Out of all the franchises that I was expecting to hit next-generation systems first, Guilty Gear was low on the list. Hell, I even thought Darkstalkers had a better chance of getting a port for Xbox Series X before Arc System Works got its, ahem, gear in order.
But here we are, being genuinely surprised by the dev as it’s completed Guilty Gear Strive just mere months after initially announcing it. And though it’s a bit light on content (at the moment – it’ll be added as time goes on), it has more than enough fighting goodness to enthrall both fans and newcomers alike. Oh, and did we mention it looks bonkers on PS5? Because it does. Think an anime brought to staggering life in 3D.
The game works on a simple but highly effective control system, including heavy slash, punch, kick, and a “launcher” move, in case you really want to set off your opponent to launch a quick combo. The controls may seem simple, but the way they’re inputted into a ton of flashy moves for each of the game’s awesome characters is something else. Each fight isn’t just fun to partake in, but also incredible to watch. That could mean good news for you EVO fans later this year, when the tournament returns with, most likely, this game in tow.
For those new to the game, there’s a pretty good tutorial that lays down the basics. From there, it’s probably best to get into arcade mode, though prepare for a tough going. That’s because the AI automatically adjusts to your fighting style, even if you’re winning matches with button presses. But no matter, as this actually makes you better for what lies down the road ahead with online play.
And online play is awesome. Arc System Works truly knows its netcode, and even in early release, Guilty Gear Strive handles its battles like a boss. It didn’t take long to connect to others, though some of these pros that are already streaming the game mean business. Like, you’ll want to get trained before you even think of trying to compete against the pros. But once you’re ready, you’ll find the online community more than ready to bring a good fight. The game’s also solid in local play, and you can always train against the AI in quick arcade and survival modes, if you think you’ve got the chops.
I do wish the story had more to offer. It’s not entirely interactive, as it’s more about a bunch of story formed around the fights. That said, it does dive deep enough into the Guilty Gear lore to be worth a look, especially if you’ve forged bonds with the likes of I-No and others over the years. It’s not quite the in-depth tale, but there’s some cool stuff here.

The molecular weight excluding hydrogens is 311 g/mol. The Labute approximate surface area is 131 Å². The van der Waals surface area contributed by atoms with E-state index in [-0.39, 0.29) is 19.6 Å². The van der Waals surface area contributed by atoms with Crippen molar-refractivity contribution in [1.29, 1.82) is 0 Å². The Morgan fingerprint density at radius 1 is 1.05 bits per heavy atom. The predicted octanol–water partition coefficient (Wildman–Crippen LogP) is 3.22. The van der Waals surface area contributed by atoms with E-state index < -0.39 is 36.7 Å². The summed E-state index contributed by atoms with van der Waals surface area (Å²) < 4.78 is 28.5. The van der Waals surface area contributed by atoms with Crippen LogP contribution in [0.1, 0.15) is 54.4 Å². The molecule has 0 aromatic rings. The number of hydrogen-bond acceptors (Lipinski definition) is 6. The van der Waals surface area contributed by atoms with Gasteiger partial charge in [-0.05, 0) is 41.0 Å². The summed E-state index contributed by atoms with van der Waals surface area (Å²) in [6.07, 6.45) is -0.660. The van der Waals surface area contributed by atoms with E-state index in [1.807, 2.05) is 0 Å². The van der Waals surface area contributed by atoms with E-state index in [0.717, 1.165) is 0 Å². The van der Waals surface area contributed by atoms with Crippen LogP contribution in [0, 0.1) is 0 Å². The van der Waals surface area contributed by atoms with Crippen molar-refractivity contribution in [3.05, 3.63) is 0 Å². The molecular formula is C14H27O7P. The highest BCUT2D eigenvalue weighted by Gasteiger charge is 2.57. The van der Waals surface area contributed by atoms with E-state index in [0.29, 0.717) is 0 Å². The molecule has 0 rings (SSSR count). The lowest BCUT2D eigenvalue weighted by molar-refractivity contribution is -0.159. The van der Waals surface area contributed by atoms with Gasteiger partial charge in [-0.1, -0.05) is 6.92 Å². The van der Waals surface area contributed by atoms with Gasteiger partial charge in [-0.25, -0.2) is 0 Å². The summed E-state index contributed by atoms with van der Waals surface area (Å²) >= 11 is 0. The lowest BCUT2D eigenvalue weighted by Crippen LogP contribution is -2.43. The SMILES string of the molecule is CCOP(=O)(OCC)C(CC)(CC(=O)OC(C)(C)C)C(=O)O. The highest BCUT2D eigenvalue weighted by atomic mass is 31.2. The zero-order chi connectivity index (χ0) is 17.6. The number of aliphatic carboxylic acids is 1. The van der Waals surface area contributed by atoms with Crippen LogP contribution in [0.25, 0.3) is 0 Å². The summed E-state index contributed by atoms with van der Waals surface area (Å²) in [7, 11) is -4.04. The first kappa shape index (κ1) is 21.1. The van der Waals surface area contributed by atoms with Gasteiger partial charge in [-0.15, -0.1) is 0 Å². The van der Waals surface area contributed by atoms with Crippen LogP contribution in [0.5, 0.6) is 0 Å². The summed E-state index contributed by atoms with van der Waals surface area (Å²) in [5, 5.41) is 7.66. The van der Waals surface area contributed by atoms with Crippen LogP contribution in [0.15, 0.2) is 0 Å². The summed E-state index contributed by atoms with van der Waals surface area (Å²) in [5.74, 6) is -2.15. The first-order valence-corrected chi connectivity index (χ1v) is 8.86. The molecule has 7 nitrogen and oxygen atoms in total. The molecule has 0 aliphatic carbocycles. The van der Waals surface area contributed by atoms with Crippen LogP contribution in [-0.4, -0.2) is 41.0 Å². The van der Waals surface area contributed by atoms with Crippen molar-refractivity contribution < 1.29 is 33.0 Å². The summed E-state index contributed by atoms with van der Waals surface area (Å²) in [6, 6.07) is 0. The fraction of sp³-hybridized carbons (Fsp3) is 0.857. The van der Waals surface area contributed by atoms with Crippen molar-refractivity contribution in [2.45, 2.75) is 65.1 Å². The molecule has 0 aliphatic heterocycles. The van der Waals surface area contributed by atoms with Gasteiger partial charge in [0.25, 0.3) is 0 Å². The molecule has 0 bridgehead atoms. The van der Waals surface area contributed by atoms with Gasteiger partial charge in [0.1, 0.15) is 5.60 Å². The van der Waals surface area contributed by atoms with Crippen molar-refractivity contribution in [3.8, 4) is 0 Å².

But let’s get into what really makes Guilty Gear stand out over the competition – the presentation. The fighting’s great, of course, but it’s the show that the game puts on visually and audio-wise that really impresses.
Strive’s visuals are a standout, with nice animations, solid counter techniques, and amazing little effects. For instance, the way the action shifts to 3D in certain parts is seamless, without losing focus on the 2D fighting. It’s highly impressive, and could set a standard for future 2D brawlers of this type. Arc System Works strikes again.
For good measure, the tunes continue to be an outstanding mix of rock tunes, plucked straight from the spirit of Guilty Gear games from years’ past. It’s a fun listen, and may even prompt you to do some downloading for listening later on, like when you’re mowing the lawn. Erm, I mean conquering the lawn. TAKE THAT.
In addition, there’s great voiceovers on both the English and Japanese front, so you can hear your character in different ways. The choice is yours, but the characters are nicely voiced, and add some depth to the story mode.
Yeah, it could use more content, especially with the Season One character pass, and the story mode could use a little ironing out (and more fights), but Guilty Gear Strive is a huge leap for the series. It looks incredible and sounds great; the fighting is more content than ever, and a lot of fun to both partake in and watch; and the online code is impressive, albeit a little bare bones. Arc System Works has a lot in mind for this game as it grows, but it’s created a solid base that it can build upon. Fighting game fights won’t want to miss this one, no matter what your skill set.